Case Study on Corporate Governance and Ethical Responsibility

Ethical business practices have become a core driver of sustainable business performance, even with increasing competitiveness. Entities that fail to maintain ethical practices are at increasing risk of failure due to irreparable damage to their reputation, following unearthing of unethical practices (Heineman, 2007). This paper considers the ethical situation that Dr. Do Right faces, highlights the stakeholders in the situation, notes the implications of Do Right’s decision on such stakeholders and discusses the perspectives that various ethical theories advance with respect to Do Right’s circumstances.

Synopsis of the Situation

The ethical situation that Do Right faces highlights how competing interests of various stakeholders could result into imprudent practices. Dr. Do Right work entails managing employees in a medical facility, Universal Human Care Hospital, which serves over 20,000 patients. Although the entity’s financial performance has been exemplary, even earning Dr. Do Right excellence awards, such performance has been at the background of physicians and nurses performing illegal procedures that lead to patients’ death. Although he has reported the case to his supervising bodies, the results of the investigations that the superiors promised are yet to be released. Accordingly, Dr. Do Right faces an ethical dilemma on whether to report such practices to other authorities, thus avoid further patient deaths, or conceal such practices, hence ensure the entity  continues its positive performance reviews.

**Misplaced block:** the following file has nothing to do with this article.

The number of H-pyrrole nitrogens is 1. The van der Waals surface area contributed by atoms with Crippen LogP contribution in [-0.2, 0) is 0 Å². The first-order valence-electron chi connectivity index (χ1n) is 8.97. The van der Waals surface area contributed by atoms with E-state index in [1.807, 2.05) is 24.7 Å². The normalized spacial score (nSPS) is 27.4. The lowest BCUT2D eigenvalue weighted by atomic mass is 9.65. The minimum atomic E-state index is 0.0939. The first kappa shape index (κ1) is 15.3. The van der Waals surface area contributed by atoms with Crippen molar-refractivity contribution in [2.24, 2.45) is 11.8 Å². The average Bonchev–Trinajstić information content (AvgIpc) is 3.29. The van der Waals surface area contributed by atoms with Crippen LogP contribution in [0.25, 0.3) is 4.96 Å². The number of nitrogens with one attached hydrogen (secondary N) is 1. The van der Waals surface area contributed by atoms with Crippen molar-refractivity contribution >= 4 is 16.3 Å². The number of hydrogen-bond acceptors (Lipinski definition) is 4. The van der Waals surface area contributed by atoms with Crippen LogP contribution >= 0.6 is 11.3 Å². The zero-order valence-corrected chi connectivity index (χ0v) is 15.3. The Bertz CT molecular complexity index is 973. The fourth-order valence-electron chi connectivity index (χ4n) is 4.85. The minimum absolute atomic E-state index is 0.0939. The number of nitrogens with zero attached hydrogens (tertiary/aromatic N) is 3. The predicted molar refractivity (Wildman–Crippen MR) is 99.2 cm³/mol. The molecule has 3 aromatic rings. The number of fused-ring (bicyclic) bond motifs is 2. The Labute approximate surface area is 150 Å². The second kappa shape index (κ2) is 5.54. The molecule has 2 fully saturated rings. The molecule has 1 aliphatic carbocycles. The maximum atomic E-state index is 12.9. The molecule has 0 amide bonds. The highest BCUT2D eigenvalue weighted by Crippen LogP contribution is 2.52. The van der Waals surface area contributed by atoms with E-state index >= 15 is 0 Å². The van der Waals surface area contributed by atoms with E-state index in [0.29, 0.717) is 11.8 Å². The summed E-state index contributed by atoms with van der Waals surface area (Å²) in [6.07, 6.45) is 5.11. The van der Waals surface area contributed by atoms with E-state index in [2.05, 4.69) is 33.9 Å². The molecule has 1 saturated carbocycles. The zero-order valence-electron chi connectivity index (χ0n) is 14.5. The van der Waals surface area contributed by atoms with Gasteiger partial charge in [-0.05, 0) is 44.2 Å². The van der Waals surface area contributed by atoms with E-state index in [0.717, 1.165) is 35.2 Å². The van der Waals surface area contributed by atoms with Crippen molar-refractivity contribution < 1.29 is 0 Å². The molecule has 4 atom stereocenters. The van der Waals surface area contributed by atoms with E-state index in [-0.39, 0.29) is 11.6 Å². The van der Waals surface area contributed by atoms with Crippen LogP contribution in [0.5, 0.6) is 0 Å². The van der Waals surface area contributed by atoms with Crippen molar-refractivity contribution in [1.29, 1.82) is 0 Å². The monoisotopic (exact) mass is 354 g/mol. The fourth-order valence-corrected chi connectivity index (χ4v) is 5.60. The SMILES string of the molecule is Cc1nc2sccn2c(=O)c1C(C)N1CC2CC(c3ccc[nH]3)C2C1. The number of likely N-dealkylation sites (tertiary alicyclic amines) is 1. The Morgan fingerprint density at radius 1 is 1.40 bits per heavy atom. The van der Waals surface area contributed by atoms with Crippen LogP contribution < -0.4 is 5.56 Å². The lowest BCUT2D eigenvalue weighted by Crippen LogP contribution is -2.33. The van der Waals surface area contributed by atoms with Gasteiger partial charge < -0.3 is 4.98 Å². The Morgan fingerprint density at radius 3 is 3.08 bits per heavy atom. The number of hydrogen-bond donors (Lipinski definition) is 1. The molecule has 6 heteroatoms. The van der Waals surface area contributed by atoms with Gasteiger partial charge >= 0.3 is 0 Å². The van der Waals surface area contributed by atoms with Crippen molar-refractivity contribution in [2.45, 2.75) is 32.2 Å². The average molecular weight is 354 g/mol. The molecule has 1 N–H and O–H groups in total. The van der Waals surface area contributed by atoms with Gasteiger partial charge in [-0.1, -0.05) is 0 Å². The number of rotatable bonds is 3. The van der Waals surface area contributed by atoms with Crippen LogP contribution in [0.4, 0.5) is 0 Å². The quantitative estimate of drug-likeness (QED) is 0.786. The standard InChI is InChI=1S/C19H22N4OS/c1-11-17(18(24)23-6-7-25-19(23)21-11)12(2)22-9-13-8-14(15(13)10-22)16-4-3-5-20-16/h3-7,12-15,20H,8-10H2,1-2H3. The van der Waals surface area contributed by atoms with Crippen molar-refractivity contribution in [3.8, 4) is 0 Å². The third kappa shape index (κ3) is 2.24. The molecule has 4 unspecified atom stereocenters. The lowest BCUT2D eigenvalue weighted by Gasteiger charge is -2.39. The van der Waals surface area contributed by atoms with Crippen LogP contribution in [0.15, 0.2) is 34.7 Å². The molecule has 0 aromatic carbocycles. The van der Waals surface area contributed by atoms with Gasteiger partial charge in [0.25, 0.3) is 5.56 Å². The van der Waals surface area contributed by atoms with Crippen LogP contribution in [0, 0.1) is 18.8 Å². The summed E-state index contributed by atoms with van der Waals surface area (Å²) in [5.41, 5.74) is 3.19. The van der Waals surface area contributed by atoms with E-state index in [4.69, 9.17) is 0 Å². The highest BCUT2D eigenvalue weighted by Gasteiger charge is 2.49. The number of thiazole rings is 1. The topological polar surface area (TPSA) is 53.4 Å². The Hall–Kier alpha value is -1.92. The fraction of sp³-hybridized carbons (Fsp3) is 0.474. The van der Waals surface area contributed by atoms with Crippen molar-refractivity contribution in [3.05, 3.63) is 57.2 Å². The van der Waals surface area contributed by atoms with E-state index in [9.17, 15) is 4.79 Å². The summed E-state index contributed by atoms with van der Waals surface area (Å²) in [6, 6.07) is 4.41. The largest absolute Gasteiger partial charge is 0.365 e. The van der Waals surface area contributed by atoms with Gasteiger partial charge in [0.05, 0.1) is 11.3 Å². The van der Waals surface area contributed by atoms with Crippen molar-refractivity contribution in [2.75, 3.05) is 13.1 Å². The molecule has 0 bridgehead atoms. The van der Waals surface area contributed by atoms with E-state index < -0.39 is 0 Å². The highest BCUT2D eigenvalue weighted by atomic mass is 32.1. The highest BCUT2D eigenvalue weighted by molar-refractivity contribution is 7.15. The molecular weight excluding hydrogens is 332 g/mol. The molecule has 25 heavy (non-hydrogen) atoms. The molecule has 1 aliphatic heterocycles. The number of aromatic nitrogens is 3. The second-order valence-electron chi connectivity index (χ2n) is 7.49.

Internal and External Stakeholders that Dr. Do Right might have to deal with

Dr. Do Right’s position in the entity and the situation he faces highlight various stakeholders that he has to deal with. Within the organization, Dr. Do Right has to deal with employees (physicians and nurses, some of who are involved in illegal practices), investors (who desire a positive financial performance from the entity) and his superiors, who desire favorable performance reviews for the entity. For the physicians and nurses, Dr. Do Right’s whistleblowing could lead to their careers’ termination. For the investors, Dr. Do Right’s disclosure might scare clients (patients) away thus reducing the profitability of the entity and hence the shareholders’ return on their investment.

Externally, Dr. Do Right has obligations to stakeholders such as patients, organizations that the entity does business with, and professional bodies to which he is affiliated. For patients, Dr. Do Right needs, for instance, to ensure that they receive quality care for which they have paid. For the professional bodies, Dr. Do Right needs to ensure that he conducts his practice in a manner that does not bring the profession into disrepute. For the organizations that collaborate with the hospital, Dr. Do Right needs to ensure that the reputation of the entity is impeccable to avoid such organizations losing favor with their other clients who might feel that the organizations promoted the hospital’s imprudent practices.   go to part 2 here.

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